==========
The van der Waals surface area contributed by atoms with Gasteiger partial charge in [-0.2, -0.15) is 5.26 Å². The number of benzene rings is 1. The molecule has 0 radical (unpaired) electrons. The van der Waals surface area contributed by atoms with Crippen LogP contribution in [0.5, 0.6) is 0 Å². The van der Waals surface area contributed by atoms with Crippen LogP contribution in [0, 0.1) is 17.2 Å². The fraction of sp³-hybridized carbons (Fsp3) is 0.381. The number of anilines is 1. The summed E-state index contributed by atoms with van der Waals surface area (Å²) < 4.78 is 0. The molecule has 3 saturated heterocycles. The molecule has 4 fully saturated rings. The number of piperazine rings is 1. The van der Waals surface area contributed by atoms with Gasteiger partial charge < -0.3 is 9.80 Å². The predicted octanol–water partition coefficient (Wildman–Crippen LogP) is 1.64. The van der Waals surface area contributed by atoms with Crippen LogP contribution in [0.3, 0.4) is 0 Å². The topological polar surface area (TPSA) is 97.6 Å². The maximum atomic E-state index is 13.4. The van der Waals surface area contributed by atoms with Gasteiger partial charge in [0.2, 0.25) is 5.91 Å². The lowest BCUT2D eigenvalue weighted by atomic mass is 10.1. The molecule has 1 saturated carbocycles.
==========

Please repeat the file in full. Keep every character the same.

The van der Waals surface area contributed by atoms with Gasteiger partial charge in [-0.2, -0.15) is 5.26 Å². The number of benzene rings is 1. The molecule has 0 radical (unpaired) electrons. The van der Waals surface area contributed by atoms with Crippen LogP contribution in [0.5, 0.6) is 0 Å². The van der Waals surface area contributed by atoms with Crippen LogP contribution in [0, 0.1) is 17.2 Å². The fraction of sp³-hybridized carbons (Fsp3) is 0.381. The number of anilines is 1. The summed E-state index contributed by atoms with van der Waals surface area (Å²) < 4.78 is 0. The molecule has 3 saturated heterocycles. The molecule has 4 fully saturated rings. The number of piperazine rings is 1. The van der Waals surface area contributed by atoms with Gasteiger partial charge < -0.3 is 9.80 Å². The predicted octanol–water partition coefficient (Wildman–Crippen LogP) is 1.64. The van der Waals surface area contributed by atoms with Crippen LogP contribution in [0.3, 0.4) is 0 Å². The topological polar surface area (TPSA) is 97.6 Å². The maximum atomic E-state index is 13.4. The van der Waals surface area contributed by atoms with Gasteiger partial charge in [0.2, 0.25) is 5.91 Å². The lowest BCUT2D eigenvalue weighted by atomic mass is 10.1. The molecule has 1 saturated carbocycles.